stability. Results revealed that an adjustment of the racket period
ensured that the impacts occurred at a phase associated with dynamical
stability. These findings were simulated in a model consisting of a
neural oscillator that drives a mechanical actuator (forearm holding
the racket) to bounce the ball
Dijkstra, T.M.H., Katsumata,
H., de Rugy, A., & Sternad, D. (2004). The dialogue between data and
model: Passive stability and relaxation behavior in a ball bouncing task.
Journal of Nonlinear Science.11, 3, 319- 345.
Rugy, A., Wei, K., Muller, H., & Sternad, D. (2003). Actively
tracking 'passive' stability. Brain Research, 982, 1, 64-78.
Sternad, D., Duarte, M.,
Katsumata, H., & Schaal, S. (2001). Bouncing a ball: Tuning into dynamic
stability. Journal of Experimental Psychology: Human Perception and
Performance, 27, 5, 1163-1184.
Sternad, D., Duarte, M., Katsumata, H., & Schaal, S. (2000). Dynamics of a
bouncing ball in human performance. Physical Review E, 63, 011902-1 -011902-8.
and Stability in Skill Acquisition
In the inquiry of acquisition and control of skills the concepts of stability and variability have
played a central role, albeit with many different definitions and levels of rigor. Most commonly,
improvement of performance is associated with a decrease in variability of some task parameters. This
reduced variability, in turn, has been interpreted as an increase in stability. This simple inverse
relationship obscures that empirical variability can be indicative of many different facets, ranging
from the obvious "lack of control", seen as errors in target-oriented tasks, to more beneficial aspects,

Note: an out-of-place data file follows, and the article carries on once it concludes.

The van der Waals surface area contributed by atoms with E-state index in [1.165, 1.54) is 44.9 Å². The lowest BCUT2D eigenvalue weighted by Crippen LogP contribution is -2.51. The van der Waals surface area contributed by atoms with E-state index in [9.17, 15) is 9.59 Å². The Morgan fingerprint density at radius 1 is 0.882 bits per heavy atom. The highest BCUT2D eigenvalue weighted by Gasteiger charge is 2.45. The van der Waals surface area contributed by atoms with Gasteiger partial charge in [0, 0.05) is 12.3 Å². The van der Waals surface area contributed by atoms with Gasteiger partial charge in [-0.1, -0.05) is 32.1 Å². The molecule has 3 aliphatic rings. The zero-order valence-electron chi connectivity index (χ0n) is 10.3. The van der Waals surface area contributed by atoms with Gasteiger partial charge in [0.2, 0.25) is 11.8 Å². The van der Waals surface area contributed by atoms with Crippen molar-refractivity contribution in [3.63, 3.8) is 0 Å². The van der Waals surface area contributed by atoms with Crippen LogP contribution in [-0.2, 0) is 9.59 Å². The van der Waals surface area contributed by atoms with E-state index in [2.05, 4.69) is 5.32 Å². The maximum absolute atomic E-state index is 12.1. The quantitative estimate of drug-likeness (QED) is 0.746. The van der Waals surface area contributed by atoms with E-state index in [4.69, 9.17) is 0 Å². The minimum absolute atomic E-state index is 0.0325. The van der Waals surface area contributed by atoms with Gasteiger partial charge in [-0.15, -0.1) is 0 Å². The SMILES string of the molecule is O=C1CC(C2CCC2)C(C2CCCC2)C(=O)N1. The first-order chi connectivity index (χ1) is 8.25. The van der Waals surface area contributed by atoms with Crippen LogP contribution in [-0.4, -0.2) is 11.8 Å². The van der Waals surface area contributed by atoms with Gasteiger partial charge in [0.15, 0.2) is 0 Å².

such as compensatory variation between parameters, and adaptation to new tasks. Dynamical stability is
also a formally rigorous concept that can be quantified independently from measured variability. This
research examines skill acquisition in two selected tasks to differentiate our understanding of
variability and stability in human performance. In skittles, a target-oriented throwing action
predominantly under feedforward control, we develop a method to decompose variability into three
independent components: tolerance, covariation, and noise (TCN-decomposition), each capturing a
different contribution to successful performance. Experiments test how different components of
variability contribute in different stages of learning, and how stochastic noise can be a means to find
successful solutions. The second task is the continuous perceptually-guided skill of rhythmically
bouncing a ball as described above. Experiments examine how acquisition of the skill is characterized by
an increasing reliance on dynamical stability. In conjunction, performance variability is analyzed using
the TCN-method to examine how different components contribute to this change in stability.
& Sternad, D. (2004). Decomposition of variability in the execution of
goal-oriented tasks - Three components of skill improvement. Journal
of Experimental Psychology: Human Perception and Performance,
Muller, H. &
Sternad, D. (2003). A randomization method for the calculation of
covariation in multiple nonlinear relations: Illustrated at the example of
goal-directed movements. Biological Cybernetics, 89, 22-33.